By Tyler Sutherland
Most social media users, and the general population familiar with the Internet, will tell you the word ‘tweet’ is what a single message on Twitter is known as. The New York Times may beg to differ.
In a memo to its staff last week, standards editor Phil Corbett said, “outside of ornithological contexts, ‘tweet’ had not yet achieved the status of standard English, and standard English is what we should use in news articles.”
Corbett goes on to say … “except for special effect, we try to avoid colloquialisms, neologisms and jargon. And ‘tweet’ — as a noun or a verb, referring to messages on Twitter — is all three. Of course, new technology terms sprout and spread faster than ever. And we don’t want to seem paleolithic. But we favor established usage and ordinary words over the latest jargon or buzzwords.”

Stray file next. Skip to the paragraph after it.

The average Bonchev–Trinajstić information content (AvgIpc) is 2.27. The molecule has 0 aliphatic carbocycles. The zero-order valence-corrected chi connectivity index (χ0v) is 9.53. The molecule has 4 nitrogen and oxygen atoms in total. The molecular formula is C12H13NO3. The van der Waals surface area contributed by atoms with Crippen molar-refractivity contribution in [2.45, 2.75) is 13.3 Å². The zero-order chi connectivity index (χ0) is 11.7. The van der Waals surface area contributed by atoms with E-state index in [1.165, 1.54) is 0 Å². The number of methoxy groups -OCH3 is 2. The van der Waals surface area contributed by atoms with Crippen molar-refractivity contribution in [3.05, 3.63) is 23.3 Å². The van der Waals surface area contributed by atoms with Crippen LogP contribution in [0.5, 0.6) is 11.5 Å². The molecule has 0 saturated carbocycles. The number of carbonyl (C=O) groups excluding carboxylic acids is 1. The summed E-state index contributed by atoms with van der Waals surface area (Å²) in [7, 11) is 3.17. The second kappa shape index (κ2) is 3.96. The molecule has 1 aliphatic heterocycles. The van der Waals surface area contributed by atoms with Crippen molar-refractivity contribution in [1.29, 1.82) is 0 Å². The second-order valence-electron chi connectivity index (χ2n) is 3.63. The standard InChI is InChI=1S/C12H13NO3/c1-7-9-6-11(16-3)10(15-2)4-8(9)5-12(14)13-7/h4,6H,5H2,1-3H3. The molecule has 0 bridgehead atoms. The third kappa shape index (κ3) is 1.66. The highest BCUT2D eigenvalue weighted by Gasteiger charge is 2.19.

“Tweet” may be acceptable occasionally for special effect. But let’s look for deft, English alternatives: use Twitter, post to or on Twitter, write on Twitter, a Twitter message, a Twitter update. Or, once you’ve established that Twitter is the medium, simply use “say” or “write.”
What’s next? Banning the word ‘poke’ because of its connection to Facebook? Come to think of it … do people still use the poke feature?